DIYARBAKIR, Turkey (Reuters) - One protester was shot dead during a second day of clashes between police and demonstrators in southeast Turkey after a dozen Kurdish politicians were barred from contesting a national election.
Police fired water cannons and tear gas on protesters hurling petrol bombs and stones in the city of Diyarbakir, and state-run Anatolian news agency said a 26-year-old man died during clashes in the nearby town of Bismil.
Kurdish Peace and Democracy Party (BDP) leader Selahattin Demirtas said the man was shot by police.
The BDP has threatened to boycott the June 12 parliamentary poll over the bans, and Demirtas backed out of meeting President Abdullah Gul on Wednesday due to the shooting.
“Today in Bismil police opened fire on protesters and one person was killed. Because of this incident I will not go to the presidential palace,” Demirtas was quoted as saying by news channel CNN Turk. “I will tell President Gul by telephone about the brutality here.”
Gul had invited Demirtas for talks to defuse tensions that flared on Monday after the High Election Board barred candidates because of criminal convictions, some due to links to militant groups, notably the outlawed Kurdistan Workers Party (PKK).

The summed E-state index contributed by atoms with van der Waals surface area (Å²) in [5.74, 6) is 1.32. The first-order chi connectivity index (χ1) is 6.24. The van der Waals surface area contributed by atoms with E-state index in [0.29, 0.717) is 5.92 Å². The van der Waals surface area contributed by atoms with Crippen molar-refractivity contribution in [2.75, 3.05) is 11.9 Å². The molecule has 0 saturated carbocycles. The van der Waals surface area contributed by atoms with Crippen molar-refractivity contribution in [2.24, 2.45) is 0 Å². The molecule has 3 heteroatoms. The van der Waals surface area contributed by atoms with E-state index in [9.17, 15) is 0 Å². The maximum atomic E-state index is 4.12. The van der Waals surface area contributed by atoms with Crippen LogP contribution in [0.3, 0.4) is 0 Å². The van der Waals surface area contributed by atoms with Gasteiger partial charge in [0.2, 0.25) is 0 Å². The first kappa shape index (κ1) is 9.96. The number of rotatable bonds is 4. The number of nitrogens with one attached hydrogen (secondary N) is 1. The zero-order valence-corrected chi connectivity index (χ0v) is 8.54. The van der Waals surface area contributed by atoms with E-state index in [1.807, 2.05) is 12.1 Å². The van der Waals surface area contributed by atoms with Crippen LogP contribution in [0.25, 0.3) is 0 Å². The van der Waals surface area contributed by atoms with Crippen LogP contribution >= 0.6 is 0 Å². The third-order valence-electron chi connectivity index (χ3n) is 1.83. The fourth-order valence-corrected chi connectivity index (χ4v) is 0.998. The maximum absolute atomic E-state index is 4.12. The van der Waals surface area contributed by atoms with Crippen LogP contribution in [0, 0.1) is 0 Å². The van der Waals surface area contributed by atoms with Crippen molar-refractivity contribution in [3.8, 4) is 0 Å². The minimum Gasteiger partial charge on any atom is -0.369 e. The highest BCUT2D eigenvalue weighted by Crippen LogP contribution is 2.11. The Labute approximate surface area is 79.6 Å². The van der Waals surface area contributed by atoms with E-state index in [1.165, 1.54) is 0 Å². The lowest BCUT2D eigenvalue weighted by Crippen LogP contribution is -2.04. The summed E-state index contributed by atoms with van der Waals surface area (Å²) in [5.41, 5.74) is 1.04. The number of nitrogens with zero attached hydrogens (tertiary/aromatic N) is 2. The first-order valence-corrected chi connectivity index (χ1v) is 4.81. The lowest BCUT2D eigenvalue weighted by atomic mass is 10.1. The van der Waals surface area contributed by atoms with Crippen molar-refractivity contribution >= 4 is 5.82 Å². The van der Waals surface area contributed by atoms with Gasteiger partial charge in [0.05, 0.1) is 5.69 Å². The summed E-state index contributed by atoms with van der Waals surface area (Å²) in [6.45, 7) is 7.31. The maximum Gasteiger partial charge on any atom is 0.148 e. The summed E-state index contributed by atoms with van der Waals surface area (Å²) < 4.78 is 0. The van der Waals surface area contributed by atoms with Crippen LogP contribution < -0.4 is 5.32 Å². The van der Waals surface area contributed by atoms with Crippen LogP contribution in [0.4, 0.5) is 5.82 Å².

“(President Abdullah Gul) invites everyone to make every kind of legal and political effort to overcome the problem,” Gul’s chief spokesman Ahmet Sever told Anatolian news agency.
Gul’s political ally Prime Minister Tayyip Erdogan is expected to comfortably win a third successive term. But the ruling AK Party runs second to the BDP in the southeast, despite the prime minister’s efforts to improve rights for ethnic Kurds.
Gul held talks with Parliament Speaker Mehmet Ali Sahin, an AK member, who has called on the election board to reconsider its decision.
The BDP was planning to enter all its 61 candidates in the election as independents to maximize its chances of representation should the party overall win less than the required 10 percent of the vote to enter MPs into parliament.
The candidates’ lawyers were seeking court documentation on Wednesday that would show they were eligible after the board said it would consider appeals.
In Diyarbakir, the main Kurdish city, hundreds of protesters took to the streets again on Wednesday. Witnesses saw protesters throw petrol bombs, fireworks and stones at police.
Security forces responded by firing water cannon and tear gas to disperse the demonstrators. Some 30 people were detained.
As a police helicopter flew overhead, some protesters — their faces covered by scarves — chanted slogans in support of jailed Kurdish guerrilla leader Abdullah Ocalan.
Ocalan heads the PKK guerrilla group, which launched an armed insurgency against the state in 1984. More than 40,000 people have died in the conflict.
The PKK ended a six-month ceasefire in February, and there have been sporadic clashes.
Additional reporting by Ece Toksabay; Writing by Daren Butler; Editing by Simon Cameron-Moore and Louise Ireland